How can I slow the progression of Chronic Kidney Disease (CKD)?:
There are many ways to help delay or prevent kidney failure, especially when CKD is diagnosed in the mild to moderate stages. These include:
1) Blood pressure control
•Keep your blood pressure at 125/75 or lower if you have diabetes and/or protein in your urine. Keep your blood pressure at 130/85 or lower if you have kidney problems but not diabetes.
Studies have shown that certain types of blood pressure medications such as angiotensin converting enzyme (ACE) inhibitors and angiotensin receptor blockers (ARBs) can help slow progression of kidney disease in people with diabetes, and even if they do not have high blood pressure. The generic names of some common ACE inhibitors are captopril, enalapril, and lisinopril. Some common ARBs are telmisartan, losartan, candesartan, and valsartan.
2) Diabetes control
If you have diabetes, strict controls of your blood glucose levels can help slow the progression of kidney disease.
3) Repairing the damage
In some cases, the kidney disease itself can be treated. If you have an obstruction that blocks your urine flow, surgery may help. If you have an infection, antibiotics may clear it up. If damage is due to the effects of prescription or non-prescription medications, your doctor may be able to suggest a different medication that is less harmful to your kidneys. If you have CKD and are prescribed antibiotics talk to your doctor about the effect it may have on your kidneys. Painkillers (even over-the-counter medicines) can cause damage your kidneys. Smoking is a risk factor for faster progression of kidney disease, so stopping smoking can also help slow progression. Avoiding too much protein and phosphorus in the diet may help, as well.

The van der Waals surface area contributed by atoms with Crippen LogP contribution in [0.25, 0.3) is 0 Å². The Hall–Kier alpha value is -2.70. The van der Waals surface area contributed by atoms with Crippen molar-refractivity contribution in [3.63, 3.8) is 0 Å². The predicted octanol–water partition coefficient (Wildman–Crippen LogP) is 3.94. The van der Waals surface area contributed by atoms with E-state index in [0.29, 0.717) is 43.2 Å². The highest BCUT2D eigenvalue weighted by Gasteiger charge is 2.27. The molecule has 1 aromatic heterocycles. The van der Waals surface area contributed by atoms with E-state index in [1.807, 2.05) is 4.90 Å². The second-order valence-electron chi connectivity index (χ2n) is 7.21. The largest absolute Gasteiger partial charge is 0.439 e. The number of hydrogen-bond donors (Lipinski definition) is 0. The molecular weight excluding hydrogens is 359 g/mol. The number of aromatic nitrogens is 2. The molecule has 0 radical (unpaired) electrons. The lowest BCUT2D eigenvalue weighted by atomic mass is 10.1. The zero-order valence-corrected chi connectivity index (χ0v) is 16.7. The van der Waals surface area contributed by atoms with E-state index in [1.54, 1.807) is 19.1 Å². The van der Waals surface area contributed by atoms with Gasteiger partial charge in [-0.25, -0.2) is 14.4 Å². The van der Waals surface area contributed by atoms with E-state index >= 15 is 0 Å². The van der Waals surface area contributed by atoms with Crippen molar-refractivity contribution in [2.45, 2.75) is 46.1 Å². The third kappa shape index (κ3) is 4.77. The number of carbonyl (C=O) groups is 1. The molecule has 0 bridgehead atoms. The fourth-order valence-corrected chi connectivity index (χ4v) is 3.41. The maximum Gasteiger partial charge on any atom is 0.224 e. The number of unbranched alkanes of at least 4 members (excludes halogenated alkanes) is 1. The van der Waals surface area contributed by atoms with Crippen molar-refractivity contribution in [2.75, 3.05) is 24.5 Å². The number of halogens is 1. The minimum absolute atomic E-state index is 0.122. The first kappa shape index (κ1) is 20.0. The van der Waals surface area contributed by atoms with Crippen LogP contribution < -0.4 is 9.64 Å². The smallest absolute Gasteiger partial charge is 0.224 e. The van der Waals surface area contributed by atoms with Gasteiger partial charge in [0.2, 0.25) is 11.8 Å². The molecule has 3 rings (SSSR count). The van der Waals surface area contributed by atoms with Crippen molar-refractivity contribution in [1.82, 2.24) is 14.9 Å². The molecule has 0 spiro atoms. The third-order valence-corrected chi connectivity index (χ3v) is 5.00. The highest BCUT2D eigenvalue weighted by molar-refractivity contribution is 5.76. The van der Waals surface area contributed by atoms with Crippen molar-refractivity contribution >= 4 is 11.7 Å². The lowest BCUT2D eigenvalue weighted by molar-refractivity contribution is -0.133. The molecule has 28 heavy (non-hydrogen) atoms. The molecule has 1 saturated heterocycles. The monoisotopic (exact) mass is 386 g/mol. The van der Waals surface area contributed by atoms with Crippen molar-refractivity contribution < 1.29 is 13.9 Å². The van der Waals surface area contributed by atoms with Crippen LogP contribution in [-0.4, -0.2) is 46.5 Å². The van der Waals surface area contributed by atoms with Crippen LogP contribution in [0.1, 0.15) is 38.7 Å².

4) Diet and drugs
Ongoing research continues on dietary changes and drugs that may help to slow the progression of CKD. Examples include: Fish Oil, Low protein diet, Antioxidants.
When should a patient be referred to a nephrologist (Kidney Specialist)?
If your Glomerular Filtration Rate GFR between 30-60 ml/min you should be under the care of a Nephrologist. Early referral to a nephrologist has been show to slow the decline of chronic kidney disease and to delay or even avoid the need for dialysis.
When should dialysis start?
National Kidney Foundation guidelines recommend that you start dialysis when your kidney function drops to 15% or less-or if you have severe symptoms caused by your kidney disease, like shortness of breath, fatigue, muscle cramps, or nausea and vomiting. Private insurance generally covers treatment for kidney failure whenever your doctor says it is needed. If you don't have private insurance, you may be able to get coverage through federal or state funded healthcare programs, such as Medicare or Medicaid. If you are not having symptoms, you may be able to wait a bit longer.
However, some doctors believe that starting dialysis as soon as Medicare or insurance covers it is wise, since it can take a long time to recover if you let yourself get very ill. Since chronic kidney disease often happens slowly, sometimes people do not even know how bad they feel-until they start dialysis and begin to feel much better. It is important to start getting ready for dialysis or a transplant well in advance-when your kidney disease reaches Stage 4 (severe, with glomerular filtration rate, or GFR, less than 30 mL/min). Learning about the types of dialysis and transplant options will help you make a choice that is for you.